Italian Import

A pizzeria straight from central casting

How many cooks does it take to make a pizza at Farina Pizza & Cucina Italiana?

If you're judging by the crowd around the oven, observed from your catbird seat at the counter, it's a half-dozen, each fretting and fussing over the dough.

The ringleader is fifth-generation pizzaiolo Antonio Langella, who, like the oven, is imported from Naples. He and his son Gennaro–with help from the peanut gallery–make the 11 varieties of pizza ($15).

The differences among them are subtle, but Italians believe those details are worth disputing. Fresh cherry tomatoes or canned San Marzanos? Fior di latte mozzarella or mozzarella di bufala? Romano or Parmesan?

Assembled, baked and served in under five minutes, the pizza is presented uncut and with urgency. Try to take a sip of Piemontese Baladin Nora Ale ($32 for 750 ml) before digging in and the waiter will intervene, imploring you to eat.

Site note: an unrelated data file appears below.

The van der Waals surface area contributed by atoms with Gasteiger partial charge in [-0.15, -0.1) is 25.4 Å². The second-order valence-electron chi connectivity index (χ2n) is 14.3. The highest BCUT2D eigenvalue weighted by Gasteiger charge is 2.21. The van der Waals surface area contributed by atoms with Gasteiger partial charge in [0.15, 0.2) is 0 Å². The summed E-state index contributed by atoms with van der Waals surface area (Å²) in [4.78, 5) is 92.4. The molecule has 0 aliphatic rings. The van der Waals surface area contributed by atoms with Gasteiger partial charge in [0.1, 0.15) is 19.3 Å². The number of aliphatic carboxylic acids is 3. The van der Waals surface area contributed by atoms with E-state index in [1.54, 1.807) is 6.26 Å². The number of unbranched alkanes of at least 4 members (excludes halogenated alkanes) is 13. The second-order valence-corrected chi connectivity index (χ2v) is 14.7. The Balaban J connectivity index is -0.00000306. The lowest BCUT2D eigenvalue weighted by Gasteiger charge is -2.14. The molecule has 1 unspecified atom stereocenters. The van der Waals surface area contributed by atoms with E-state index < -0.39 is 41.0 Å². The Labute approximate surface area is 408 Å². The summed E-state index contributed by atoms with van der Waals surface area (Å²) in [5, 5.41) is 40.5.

The reward for cramming a hot wedge in your maw: Neapolitan pizza as it's meant to be, a pure distillation of a few ingredients. Look up, and you'll notice that the cooks are all watching, ensuring you're aware of precisely how good it tastes.

Farina Pizza & Cucina Italiana, 700 Valencia St. (at 17th St.); 415-565-1900 or farina-foods.com